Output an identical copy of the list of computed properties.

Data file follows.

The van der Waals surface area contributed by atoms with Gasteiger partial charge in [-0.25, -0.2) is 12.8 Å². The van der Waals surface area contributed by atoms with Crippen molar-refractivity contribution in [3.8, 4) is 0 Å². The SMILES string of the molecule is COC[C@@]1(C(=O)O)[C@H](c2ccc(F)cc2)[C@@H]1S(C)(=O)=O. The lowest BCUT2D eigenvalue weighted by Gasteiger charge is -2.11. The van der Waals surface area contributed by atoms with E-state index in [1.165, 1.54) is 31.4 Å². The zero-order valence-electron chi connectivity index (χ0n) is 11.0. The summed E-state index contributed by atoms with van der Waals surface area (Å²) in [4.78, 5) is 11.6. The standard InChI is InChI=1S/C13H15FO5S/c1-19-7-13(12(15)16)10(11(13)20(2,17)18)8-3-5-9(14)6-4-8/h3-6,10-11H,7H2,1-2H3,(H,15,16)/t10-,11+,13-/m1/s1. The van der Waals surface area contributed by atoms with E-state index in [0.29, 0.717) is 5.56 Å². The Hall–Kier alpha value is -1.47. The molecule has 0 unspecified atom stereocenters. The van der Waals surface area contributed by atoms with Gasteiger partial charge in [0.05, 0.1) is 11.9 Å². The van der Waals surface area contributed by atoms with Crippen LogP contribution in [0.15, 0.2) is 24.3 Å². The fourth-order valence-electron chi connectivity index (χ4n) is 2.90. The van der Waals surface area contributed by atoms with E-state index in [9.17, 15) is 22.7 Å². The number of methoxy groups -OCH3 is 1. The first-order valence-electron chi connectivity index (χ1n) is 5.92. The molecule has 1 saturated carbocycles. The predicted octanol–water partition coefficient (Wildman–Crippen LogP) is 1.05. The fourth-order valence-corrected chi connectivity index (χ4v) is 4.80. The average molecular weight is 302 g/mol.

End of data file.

The van der Waals surface area contributed by atoms with Gasteiger partial charge in [-0.25, -0.2) is 12.8 Å². The van der Waals surface area contributed by atoms with Crippen molar-refractivity contribution in [3.8, 4) is 0 Å². The SMILES string of the molecule is COC[C@@]1(C(=O)O)[C@H](c2ccc(F)cc2)[C@@H]1S(C)(=O)=O. The lowest BCUT2D eigenvalue weighted by Gasteiger charge is -2.11. The van der Waals surface area contributed by atoms with E-state index in [1.165, 1.54) is 31.4 Å². The zero-order valence-electron chi connectivity index (χ0n) is 11.0. The summed E-state index contributed by atoms with van der Waals surface area (Å²) in [4.78, 5) is 11.6. The standard InChI is InChI=1S/C13H15FO5S/c1-19-7-13(12(15)16)10(11(13)20(2,17)18)8-3-5-9(14)6-4-8/h3-6,10-11H,7H2,1-2H3,(H,15,16)/t10-,11+,13-/m1/s1. The van der Waals surface area contributed by atoms with E-state index in [0.29, 0.717) is 5.56 Å². The Hall–Kier alpha value is -1.47. The molecule has 0 unspecified atom stereocenters. The van der Waals surface area contributed by atoms with Gasteiger partial charge in [0.05, 0.1) is 11.9 Å². The van der Waals surface area contributed by atoms with Crippen LogP contribution in [0.15, 0.2) is 24.3 Å². The fourth-order valence-electron chi connectivity index (χ4n) is 2.90. The van der Waals surface area contributed by atoms with E-state index in [9.17, 15) is 22.7 Å². The number of methoxy groups -OCH3 is 1. The first-order valence-electron chi connectivity index (χ1n) is 5.92. The molecule has 1 saturated carbocycles. The predicted octanol–water partition coefficient (Wildman–Crippen LogP) is 1.05. The fourth-order valence-corrected chi connectivity index (χ4v) is 4.80. The average molecular weight is 302 g/mol.